A few nights ago around 11:00 p.m., virtually everyone in the state of California was abruptly jolted into consciousness by a shrill cell phone blasted Amber alert about the abduction of a teenage white girl by a 40-year-old man. Privileged victim Hannah Anderson (who the media obsessively tell us is blond and blue-eyed) now joins the lily white ranks of “all-American” girls whose fate is an urgent issue of national security. Breathless, obsessive, round the clock updates and international coverage have been given to this unfolding drama. This is what I wrote about the phenomenon in 2005 and not a damn thing has changed:
When the news broke earlier this summer about the disappearance of Alabama teenager Natalee Holloway in Aruba, I braced myself for yet another tide of hysterical media coverage about the uncertain fate of a young suburban white woman. I was not disappointed. Consumers of network, cable, and Internet news were treated to a steady stream of obsessive details about Holloway’s life, the last hours she was seen, her family and home community, echoing a pattern that has increasingly come to resemble a by the numbers formula for conferring national heft to the lives of formerly obscure white women.
Back then, criticism from media watchdogs and families of abduction victims of color resulted in an NBC Dateline segment on racial disparities in network news treatment of missing persons’ stories. The bias charges elicited the usual head-scratching deflection and outright denial from news executives. Some of those who were willing to go on the record countered that abduction stories that become national news are generated by momentum from local affiliates.
Naturally, most network execs see little bias in their coverage because whiteness represents the norm in American culture. White lives, white families, white communities, and the world views of white pundits are sold and reproduced in the mainstream media as the normative “unraced” ideal that underlies “our” sense of national identity.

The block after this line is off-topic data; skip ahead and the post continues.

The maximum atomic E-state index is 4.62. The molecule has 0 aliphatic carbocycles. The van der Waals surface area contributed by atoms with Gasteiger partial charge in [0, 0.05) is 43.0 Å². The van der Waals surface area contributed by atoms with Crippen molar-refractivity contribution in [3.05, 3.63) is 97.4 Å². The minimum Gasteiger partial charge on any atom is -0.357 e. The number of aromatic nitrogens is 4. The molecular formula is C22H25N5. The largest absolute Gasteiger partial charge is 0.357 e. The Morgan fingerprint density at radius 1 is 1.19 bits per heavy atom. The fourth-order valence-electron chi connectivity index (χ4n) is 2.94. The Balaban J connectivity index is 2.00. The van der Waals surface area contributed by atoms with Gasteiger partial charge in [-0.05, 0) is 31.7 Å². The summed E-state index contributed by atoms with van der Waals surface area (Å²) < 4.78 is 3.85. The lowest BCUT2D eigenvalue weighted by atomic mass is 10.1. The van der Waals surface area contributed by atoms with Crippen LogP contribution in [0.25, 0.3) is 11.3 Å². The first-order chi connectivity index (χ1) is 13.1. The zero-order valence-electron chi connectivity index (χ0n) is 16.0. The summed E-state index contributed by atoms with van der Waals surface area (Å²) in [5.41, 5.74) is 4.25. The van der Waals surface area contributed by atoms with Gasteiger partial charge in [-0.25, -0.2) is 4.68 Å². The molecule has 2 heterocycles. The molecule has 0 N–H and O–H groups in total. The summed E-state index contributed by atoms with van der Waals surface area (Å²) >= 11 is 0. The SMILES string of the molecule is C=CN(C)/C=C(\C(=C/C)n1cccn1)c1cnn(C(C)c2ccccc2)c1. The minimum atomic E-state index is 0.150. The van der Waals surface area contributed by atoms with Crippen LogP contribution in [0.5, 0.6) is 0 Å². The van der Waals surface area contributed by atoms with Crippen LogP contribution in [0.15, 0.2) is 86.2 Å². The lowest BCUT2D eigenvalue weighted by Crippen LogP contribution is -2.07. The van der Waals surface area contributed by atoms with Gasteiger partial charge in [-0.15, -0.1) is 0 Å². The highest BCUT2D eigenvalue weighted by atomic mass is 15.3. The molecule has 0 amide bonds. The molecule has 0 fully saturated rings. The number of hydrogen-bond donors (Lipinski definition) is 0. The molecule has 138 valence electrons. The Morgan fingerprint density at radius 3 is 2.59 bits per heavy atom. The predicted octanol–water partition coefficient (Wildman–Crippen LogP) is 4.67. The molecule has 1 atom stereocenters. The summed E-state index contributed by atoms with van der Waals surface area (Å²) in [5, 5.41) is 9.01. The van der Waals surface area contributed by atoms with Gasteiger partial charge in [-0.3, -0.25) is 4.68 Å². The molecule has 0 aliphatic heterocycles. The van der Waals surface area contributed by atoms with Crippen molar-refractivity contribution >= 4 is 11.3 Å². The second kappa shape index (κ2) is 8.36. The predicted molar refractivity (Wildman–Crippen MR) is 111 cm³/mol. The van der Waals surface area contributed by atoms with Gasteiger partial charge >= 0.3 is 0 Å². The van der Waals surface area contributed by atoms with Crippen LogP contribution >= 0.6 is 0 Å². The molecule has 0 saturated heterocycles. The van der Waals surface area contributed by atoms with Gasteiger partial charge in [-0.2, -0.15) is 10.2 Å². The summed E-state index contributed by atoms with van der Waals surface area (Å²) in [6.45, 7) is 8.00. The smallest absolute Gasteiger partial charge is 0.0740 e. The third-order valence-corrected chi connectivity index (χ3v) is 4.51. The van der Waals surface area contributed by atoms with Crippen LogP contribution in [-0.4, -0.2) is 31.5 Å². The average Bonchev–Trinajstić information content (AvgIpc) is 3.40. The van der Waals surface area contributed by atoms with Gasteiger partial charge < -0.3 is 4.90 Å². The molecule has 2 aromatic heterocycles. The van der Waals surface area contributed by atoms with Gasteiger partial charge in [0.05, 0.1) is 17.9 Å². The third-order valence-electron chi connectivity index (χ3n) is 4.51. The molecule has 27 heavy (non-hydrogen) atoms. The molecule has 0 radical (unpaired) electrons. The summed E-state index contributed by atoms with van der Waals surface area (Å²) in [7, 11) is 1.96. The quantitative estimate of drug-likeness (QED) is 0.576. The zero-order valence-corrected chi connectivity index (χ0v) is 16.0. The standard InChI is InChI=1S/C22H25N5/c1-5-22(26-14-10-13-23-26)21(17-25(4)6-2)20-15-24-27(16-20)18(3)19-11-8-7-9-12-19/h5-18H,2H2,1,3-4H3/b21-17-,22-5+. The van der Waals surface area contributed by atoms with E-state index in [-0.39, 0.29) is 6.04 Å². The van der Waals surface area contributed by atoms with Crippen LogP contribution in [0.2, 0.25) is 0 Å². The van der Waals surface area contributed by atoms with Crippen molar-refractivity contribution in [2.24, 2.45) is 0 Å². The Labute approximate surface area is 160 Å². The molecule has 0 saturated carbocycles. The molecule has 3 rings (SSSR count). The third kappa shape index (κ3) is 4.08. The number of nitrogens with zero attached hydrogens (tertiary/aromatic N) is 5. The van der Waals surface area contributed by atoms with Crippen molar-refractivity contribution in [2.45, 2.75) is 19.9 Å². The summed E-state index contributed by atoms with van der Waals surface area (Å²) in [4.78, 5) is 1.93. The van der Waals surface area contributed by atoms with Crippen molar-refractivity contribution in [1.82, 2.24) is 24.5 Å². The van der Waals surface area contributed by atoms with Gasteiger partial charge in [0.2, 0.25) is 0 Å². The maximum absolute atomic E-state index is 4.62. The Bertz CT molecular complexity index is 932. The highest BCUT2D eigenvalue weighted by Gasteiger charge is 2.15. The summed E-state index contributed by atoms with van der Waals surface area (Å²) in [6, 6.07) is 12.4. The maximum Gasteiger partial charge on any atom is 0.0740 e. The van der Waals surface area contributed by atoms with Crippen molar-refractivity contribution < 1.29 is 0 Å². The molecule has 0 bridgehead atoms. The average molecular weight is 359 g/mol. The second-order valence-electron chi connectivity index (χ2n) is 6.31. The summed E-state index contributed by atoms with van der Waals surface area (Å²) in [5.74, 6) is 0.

Disproportionate coverage of whites in a society that pimps a colorblind, democratic ideal on the global stage not only naturalizes the invisibility of people of color, but implies that white suburban lives are the ones that are ultimately most worth caring about. This explains why only a third of whites believed that George Zimmerman’s murder of Trayvon Martin was unjust.
The role that femininity plays in the portrayal of these two Americas is critical. It’s no surprise that white female victimhood is all the rage in the 24-7 news media for images of imperiled white femininity have historically been the currency of cultural narratives of ethnic and racial hysteria, manifest destiny, and national identity. One of the most influential early examples of media and cinematic propaganda to exploit this theme was D.W. Griffith’s 1915 film Birth of a Nation. The moral compass of Griffith’s film was the threat that the rape of white women by black men posed to the racial purity, national stability, and socioeconomic development of post-Civil War America. R
ape and miscegenation were portrayed as the endgame of Reconstruction, a mortal threat to white control of the Union and justification for the lynching of black men. While the savage racial terrorism of Birth is considered “primitive” to twenty first mainstream America, it provided a media template for the association of white femininity with purity, innocence, and victimhood.
The underside of the idealization of white femininity is the projection of immoral hypersexuality onto black women in particular and women of color in general. Stereotypes of sexually loose, “ghetto” black women, hot-blooded Latinas, and Lotus Blossom Asian fetish objects cast women of color as the antithesis of normative white femininity. It is little wonder then that female victims of color never score on the national radar. Stories on missing women such as LaToyia Figueroa, Ardena Carter, Mitrice Richardson and Myra Howard don’t generate tabloid heat because there is no corresponding association of feminine innocence or normative cultural values with the lives of urban black or Latino women.
Narratives of the imperiled white female highlight the suburban virtues of white Middle America and not so subtly evoke the social pathologies of the so-called inner city. Indeed, the increasingly intimate spectacles of grief, mourning, and community outrage that we see on CNN and FOX not only program viewers to identify with the injustice that has been done to the victim and her family, but to her community. In the world of 24-7 tabloid media these victims become our girls, our daughters; and if this horror could happen in these ostensibly crime-free normal white suburban communities it could very well happen to us.
Yet the white “us” will never make a connection between the massive expenditure of media time and resources on the investigation of say, the sham 2005 abduction of disgraced “runaway bride” Jennifer Wilbanks (who was savvy enough to finger a Latino man as one of her alleged abductors), and the fact that 50 years after The March on Washington and 40 years after the passage (and now gutting) of the Voting Rights Act America is even more segregated, polarized and steeped in a culture of white entitlement that calls itself colorblind.
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